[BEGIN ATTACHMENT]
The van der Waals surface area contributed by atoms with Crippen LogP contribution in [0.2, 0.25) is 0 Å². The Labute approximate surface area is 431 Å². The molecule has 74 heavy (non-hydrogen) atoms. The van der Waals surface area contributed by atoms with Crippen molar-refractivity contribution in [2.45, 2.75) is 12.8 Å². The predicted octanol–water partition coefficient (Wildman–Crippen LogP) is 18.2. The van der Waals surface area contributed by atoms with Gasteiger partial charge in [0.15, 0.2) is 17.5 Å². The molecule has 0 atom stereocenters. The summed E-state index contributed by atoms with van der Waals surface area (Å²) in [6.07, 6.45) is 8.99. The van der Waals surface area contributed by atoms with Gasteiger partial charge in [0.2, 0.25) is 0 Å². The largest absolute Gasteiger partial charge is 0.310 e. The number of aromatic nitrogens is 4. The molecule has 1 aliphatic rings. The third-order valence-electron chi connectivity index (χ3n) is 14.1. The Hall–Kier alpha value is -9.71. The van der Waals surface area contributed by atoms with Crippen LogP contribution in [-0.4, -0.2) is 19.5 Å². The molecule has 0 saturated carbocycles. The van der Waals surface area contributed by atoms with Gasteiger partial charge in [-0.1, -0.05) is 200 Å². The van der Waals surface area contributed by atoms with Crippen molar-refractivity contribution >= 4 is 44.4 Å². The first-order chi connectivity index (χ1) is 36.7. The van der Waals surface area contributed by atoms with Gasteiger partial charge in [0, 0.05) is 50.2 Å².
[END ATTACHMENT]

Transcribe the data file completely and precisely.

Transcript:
The van der Waals surface area contributed by atoms with Crippen LogP contribution in [0.2, 0.25) is 0 Å². The Labute approximate surface area is 431 Å². The molecule has 74 heavy (non-hydrogen) atoms. The van der Waals surface area contributed by atoms with Crippen molar-refractivity contribution in [2.45, 2.75) is 12.8 Å². The predicted octanol–water partition coefficient (Wildman–Crippen LogP) is 18.2. The van der Waals surface area contributed by atoms with Gasteiger partial charge in [0.15, 0.2) is 17.5 Å². The molecule has 0 atom stereocenters. The summed E-state index contributed by atoms with van der Waals surface area (Å²) in [6.07, 6.45) is 8.99. The van der Waals surface area contributed by atoms with Gasteiger partial charge in [0.2, 0.25) is 0 Å². The largest absolute Gasteiger partial charge is 0.310 e. The number of aromatic nitrogens is 4. The molecule has 1 aliphatic rings. The third-order valence-electron chi connectivity index (χ3n) is 14.1. The Hall–Kier alpha value is -9.71. The van der Waals surface area contributed by atoms with Crippen LogP contribution in [-0.4, -0.2) is 19.5 Å². The molecule has 0 saturated carbocycles. The van der Waals surface area contributed by atoms with Gasteiger partial charge in [-0.1, -0.05) is 200 Å². The van der Waals surface area contributed by atoms with Crippen molar-refractivity contribution >= 4 is 44.4 Å². The first-order chi connectivity index (χ1) is 36.7. The van der Waals surface area contributed by atoms with Gasteiger partial charge in [0, 0.05) is 50.2 Å².